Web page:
Authenticity is a big factor in marketing and advertising, even more so in the age of the internet. With so many ways to create and share content through social media, it’s a continuous battle to ensure that business owners or marketers aren’t trying to trick consumers about the source of their content. To this end, Facebook has recently changed its guidelines for how marketers use the Branded Content Tool in the ad creator.
In some ways, the term “Branded Content” is overly vague and may be too obtuse to be useful for everyday people. This led to situations where people who didn’t need to mark their content as branded did so anyway, and pages that needed to declare their ad content as branded weren’t. So the first step was for Facebook to clarify what was meant by the policy.
Just because a video or image based ad features the name of the brand being advertised doesn’t mean that it’s Branded Content. Rather, this is more about declaring where page owners were paid (or in some other way compensated) for creating content about a brand. A good example of this would be a food reviewer promoting a video where they try a product that they were paid to review. Since the brand compensated the reviewer (even if only by freely giving the products for review), the content the reviewer created is treated as content created by the brand.
All content creators who are using branded content (i.e. influencers) must use the tool according to Facebook.
“Branded content may only be posted by Instagram accounts or profiles and Pages with access to the branded content tool,” the company explained. “We define branded content as a creator or publisher’s content that features or is influenced by a business partner for an exchange of value. When posting branded content, use the branded content tool to tag the featured third party product, brand, or business partner.”
This may all sound like pointless gibberish, but these distinctions have meaningful implications for the law and for Facebook. Because of the way that branded content can influence consumers, it’s important to make this type of content as fair as traditional ads. So if TV ads have to label in small print that someone is a “paid spokesperson” or doing an “actor portrayal” of events, then online ads and marketing have to do so as well.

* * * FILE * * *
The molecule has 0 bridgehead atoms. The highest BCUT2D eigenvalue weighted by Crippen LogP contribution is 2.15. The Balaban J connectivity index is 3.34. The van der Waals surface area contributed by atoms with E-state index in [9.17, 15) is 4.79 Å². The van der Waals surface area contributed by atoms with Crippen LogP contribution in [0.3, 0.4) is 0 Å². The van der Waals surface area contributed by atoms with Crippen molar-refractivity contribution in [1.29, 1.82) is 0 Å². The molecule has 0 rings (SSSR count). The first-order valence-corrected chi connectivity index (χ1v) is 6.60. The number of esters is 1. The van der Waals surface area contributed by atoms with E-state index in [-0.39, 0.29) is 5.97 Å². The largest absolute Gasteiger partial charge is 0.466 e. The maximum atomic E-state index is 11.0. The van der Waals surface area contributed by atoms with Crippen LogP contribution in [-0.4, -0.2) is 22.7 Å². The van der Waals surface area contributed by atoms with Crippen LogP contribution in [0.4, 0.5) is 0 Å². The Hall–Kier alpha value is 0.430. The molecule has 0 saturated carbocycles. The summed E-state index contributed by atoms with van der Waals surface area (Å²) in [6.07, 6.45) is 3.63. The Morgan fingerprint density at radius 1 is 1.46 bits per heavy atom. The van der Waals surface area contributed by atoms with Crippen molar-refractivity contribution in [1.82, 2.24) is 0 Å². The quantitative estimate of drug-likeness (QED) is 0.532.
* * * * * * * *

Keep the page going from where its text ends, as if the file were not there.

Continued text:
However, Facebook has introduced some changes to ensure the tool is being used properly. Since using the branded content tool is the only way to boost certain kinds of content, losing access to it would be hugely detrimental to influencers.
Facebook Pages and profiles and Instagram accounts with access to the branded content tool must comply with the following or face losing access to the tool:
1. Don’t include pre, mid, or post-roll ads in videos or audio content.
2. Don’t include banner ads in videos or images.
3. Don’t include title cards within a video’s first three seconds. Interstitial ad cards outside of a video’s first three seconds, such as mid cards or end cards, must not persist for longer than three consecutive seconds and must not be included within Facebook Stories or Instagram Stories.
4. Show Pages must not include branded content in showmarks or trailer videos.
5. Don’t use the branded content tool to tag a Page, brand or business partner without their prior consent.
6. Don’t accept anything of value to post content that you did not create or were not involved in the creation of, or that does not feature you.
7. Comply with all applicable laws and regulations, including by ensuring that you provide all necessary disclosures to people using Facebook or Instagram, such as any disclosures needed to indicate the commercial nature of content posted by you.
While this applies mostly to the page owners publishing the branded content, it’s important for business owners and marketers know the rules so they aren’t asking content creators to do things that violate Facebook policies.
For more recent news about online marketing, read this article on recent changes to Facebook’s news feed algorithm.